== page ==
John Hughes’ classic “The Breakfast Club” turned 30 this year. To put this in perspective, we are as far removed now from “The Breakfast Club” as the “The Breakfast Club” was from James Dean’s “Rebel Without a Cause” (let that one sink-in, GenXers).
Daniel Drezner asks in The Washington Post how “The Breakfast Club” has held up after three decades. Drezner says that he watched “Rebel Without a Cause” in 1985 and found it completely outdated and unrelatable as a teen-angst drama. He wondered if that’s how teens would view “The Breakfast Club” now. So he decided to watch “The Breakfast Club” with his 14-year old son to gauge whether the movie still communicates now as it did back then.
What happened? His son was genuinely engaged in the story and with the characters, and he watched right through to the end. But his son also thought much of it to be laugh-out-loud corny. Some of it has aged well, and some of it… not so much. You can read the rest of it here.
Over the years, my wife and I have re-watched some of the iconic films from our teen years—”The Breakfast Club” among them. What always strikes us is not so much how dated the movies are but how much we have changed since the time when we were originally engrossed by such films. The big drivers of so-called “teen angst” don’t seem so big 30 years on. Also, after you get some years under your belt, you find that the easy immorality and self-regard endemic to the whole genre doesn’t wear well in real life. You’ve seen too many friends and loved ones wrecked by those things to be enthralled by them like you were 30 years ago.
In short, as you grow up, so do your tastes. Yes, there are still some things to appreciate. But it is impossible to watch these films with the same eyes that you had 30 years previous. What once put stars in your eyes now often leaves a tear. And that is a good thing.
James Harold Thomas
Some other films that turn 30 this year:
Back to the Future
Spies Like Us
If I was relaxing and flipping channels and any of those movies were on, I’d watch. And maybe also for:
National Lampoon’s European Vacation
Police Academy 2
Man I miss the 80’s.
Movies were original in their content back then and into the early/mid 90’s. Breakfast Club has and will stand the test of time. You’ve got some great ones on that list James. The entire Back to the Future Trilogy (yes…even the western) are classics. Movies today just don’t have the original content or are as creative. I loved Tim Curry in Clue.
What’s making me feel older now? 20th anniversary of ‘Independence Day’ will be next year. That makes this Gen-Y feel like I’m a little long in the tooth at 30….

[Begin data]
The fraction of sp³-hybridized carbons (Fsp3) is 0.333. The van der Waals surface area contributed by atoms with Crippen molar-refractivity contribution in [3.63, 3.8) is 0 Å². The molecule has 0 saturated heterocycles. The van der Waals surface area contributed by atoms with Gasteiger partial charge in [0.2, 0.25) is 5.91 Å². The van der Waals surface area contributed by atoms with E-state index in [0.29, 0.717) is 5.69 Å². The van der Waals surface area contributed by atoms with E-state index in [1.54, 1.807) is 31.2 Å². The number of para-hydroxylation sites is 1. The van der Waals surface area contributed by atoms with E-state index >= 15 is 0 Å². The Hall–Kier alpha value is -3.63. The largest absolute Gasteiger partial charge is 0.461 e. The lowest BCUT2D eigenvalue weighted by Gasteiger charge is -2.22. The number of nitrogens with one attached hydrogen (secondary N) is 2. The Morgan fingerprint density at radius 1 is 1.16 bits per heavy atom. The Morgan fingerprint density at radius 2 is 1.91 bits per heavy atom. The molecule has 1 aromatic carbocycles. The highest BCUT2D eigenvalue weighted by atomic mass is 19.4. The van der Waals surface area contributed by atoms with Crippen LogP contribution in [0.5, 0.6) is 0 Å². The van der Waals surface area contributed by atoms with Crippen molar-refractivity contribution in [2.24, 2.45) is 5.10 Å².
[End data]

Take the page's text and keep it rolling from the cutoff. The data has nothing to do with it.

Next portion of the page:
But “O Brother, Where Art Thou?” will endure.
Why? Because it’s bona fide.
we loved the baptism scene with Alison Krauss’ Down To The River To Pray . . . so beautiful in its simplicity and joy
Just looking through the list of movies from 1985 I’m reminded of a just devastating scene from the movie Runaway Train. Youtube Runaway Train ‘little bitty spot’ speech. Jon Voight just nails the desperation many people feel. Serious language warning.
I saw The Breakfast Club back in 85 and the old centuries I think it was. I found it so one sided, shallow and well silly. I could not stop laughing even during the emotional scenes. But I am strange, even at 15 I loved movies like Old Yeller, Where the Red Fern Grows, the Yearling and Sergeant York. Still my favorite movie is Jesus of Nazareth along with Ben Her and The Robe.
OOps Ben Hur sorry about that
YOU’RE TEARING ME APART!!!!
My fifteen year old daughter had the (mis)fortune of being a Molly Ringwald look-a-like in prep school. She was asked to model hair styles and we consented.
Problem: she reacted to some hair dye and developed a severe allergic reaction, which meant we spent the night at the hospital with the poor child receiving her first IV (she cried) and oxygen therapy. I was very contrite, not having foreseen the possibility of this happening to my beautiful child. Thank God, she was fine in the morning and that ended her venture into the fashionable world as her father wisely put the kibosh on the whole thing.
I made it all up to her by allowing her for her sixteenth to tour in England and France with a school group under the supervision of their French teacher . . . more trouble, but that’s a different story. 🙂
Ah, Molly Ringwald, the memories . . . and yes, my daughter remains enduringly beautiful and her mother is much wiser now
Kids, these days. I suppose that you aren’t watching “The Good, the Bad and the Ugly” and “Sound of Music”, etc. from your childhood days? 🙂 Kids…
A Fistfull of dollars, For a few Dollars more, Pale Rider, Outlaw Josey Wales, Unforgiven. Not much appreciation from younger crowd, but classics. Glad my dad introduced me to those at a younger age.
The Breakfast Club is classic. No contest! Such a great film!
Speaking of entertainment news, I just caught that Leonard Nimoy has passed away. Sad day for those of us that are sci-fi nerds. LLAP Mr. Spock